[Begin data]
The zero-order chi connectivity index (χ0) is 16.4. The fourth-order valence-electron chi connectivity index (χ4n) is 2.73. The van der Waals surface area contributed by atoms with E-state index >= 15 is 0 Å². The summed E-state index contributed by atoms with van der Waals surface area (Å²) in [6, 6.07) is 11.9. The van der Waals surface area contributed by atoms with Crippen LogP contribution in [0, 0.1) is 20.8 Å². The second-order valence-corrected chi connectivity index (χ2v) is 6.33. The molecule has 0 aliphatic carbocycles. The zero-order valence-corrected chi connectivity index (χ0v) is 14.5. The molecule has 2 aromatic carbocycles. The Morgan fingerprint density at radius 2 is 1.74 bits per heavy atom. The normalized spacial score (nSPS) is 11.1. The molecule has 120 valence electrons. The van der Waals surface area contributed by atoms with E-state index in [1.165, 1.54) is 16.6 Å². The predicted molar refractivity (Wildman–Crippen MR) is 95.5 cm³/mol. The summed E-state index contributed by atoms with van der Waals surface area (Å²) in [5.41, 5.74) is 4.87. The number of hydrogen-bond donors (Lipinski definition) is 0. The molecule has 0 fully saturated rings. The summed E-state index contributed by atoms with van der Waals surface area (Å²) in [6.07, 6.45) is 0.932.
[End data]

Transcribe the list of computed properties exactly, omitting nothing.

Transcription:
The zero-order chi connectivity index (χ0) is 16.4. The fourth-order valence-electron chi connectivity index (χ4n) is 2.73. The van der Waals surface area contributed by atoms with E-state index >= 15 is 0 Å². The summed E-state index contributed by atoms with van der Waals surface area (Å²) in [6, 6.07) is 11.9. The van der Waals surface area contributed by atoms with Crippen LogP contribution in [0, 0.1) is 20.8 Å². The second-order valence-corrected chi connectivity index (χ2v) is 6.33. The molecule has 0 aliphatic carbocycles. The zero-order valence-corrected chi connectivity index (χ0v) is 14.5. The molecule has 2 aromatic carbocycles. The Morgan fingerprint density at radius 2 is 1.74 bits per heavy atom. The normalized spacial score (nSPS) is 11.1. The molecule has 120 valence electrons. The van der Waals surface area contributed by atoms with E-state index in [1.165, 1.54) is 16.6 Å². The predicted molar refractivity (Wildman–Crippen MR) is 95.5 cm³/mol. The summed E-state index contributed by atoms with van der Waals surface area (Å²) in [5.41, 5.74) is 4.87. The number of hydrogen-bond donors (Lipinski definition) is 0. The molecule has 0 fully saturated rings. The summed E-state index contributed by atoms with van der Waals surface area (Å²) in [6.07, 6.45) is 0.932.